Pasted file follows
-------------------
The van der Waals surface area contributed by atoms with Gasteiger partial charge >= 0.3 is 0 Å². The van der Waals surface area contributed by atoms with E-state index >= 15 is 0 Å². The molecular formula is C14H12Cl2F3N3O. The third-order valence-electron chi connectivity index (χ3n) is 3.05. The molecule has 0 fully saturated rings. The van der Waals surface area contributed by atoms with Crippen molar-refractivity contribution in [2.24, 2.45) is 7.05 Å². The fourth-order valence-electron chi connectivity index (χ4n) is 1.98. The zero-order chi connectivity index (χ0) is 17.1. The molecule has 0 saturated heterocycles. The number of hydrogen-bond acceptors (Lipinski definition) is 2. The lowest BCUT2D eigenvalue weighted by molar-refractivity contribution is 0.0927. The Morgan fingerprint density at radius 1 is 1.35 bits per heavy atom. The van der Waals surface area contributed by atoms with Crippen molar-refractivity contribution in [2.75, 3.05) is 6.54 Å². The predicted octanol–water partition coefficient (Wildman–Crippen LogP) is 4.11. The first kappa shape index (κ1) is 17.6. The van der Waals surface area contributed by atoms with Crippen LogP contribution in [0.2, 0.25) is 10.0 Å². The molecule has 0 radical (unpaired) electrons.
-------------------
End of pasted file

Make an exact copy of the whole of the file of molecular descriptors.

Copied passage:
The van der Waals surface area contributed by atoms with Gasteiger partial charge >= 0.3 is 0 Å². The van der Waals surface area contributed by atoms with E-state index >= 15 is 0 Å². The molecular formula is C14H12Cl2F3N3O. The third-order valence-electron chi connectivity index (χ3n) is 3.05. The molecule has 0 fully saturated rings. The van der Waals surface area contributed by atoms with Crippen molar-refractivity contribution in [2.24, 2.45) is 7.05 Å². The fourth-order valence-electron chi connectivity index (χ4n) is 1.98. The zero-order chi connectivity index (χ0) is 17.1. The molecule has 0 saturated heterocycles. The number of hydrogen-bond acceptors (Lipinski definition) is 2. The lowest BCUT2D eigenvalue weighted by molar-refractivity contribution is 0.0927. The Morgan fingerprint density at radius 1 is 1.35 bits per heavy atom. The van der Waals surface area contributed by atoms with Crippen molar-refractivity contribution in [2.75, 3.05) is 6.54 Å². The predicted octanol–water partition coefficient (Wildman–Crippen LogP) is 4.11. The first kappa shape index (κ1) is 17.6. The van der Waals surface area contributed by atoms with Crippen LogP contribution in [0.2, 0.25) is 10.0 Å². The molecule has 0 radical (unpaired) electrons.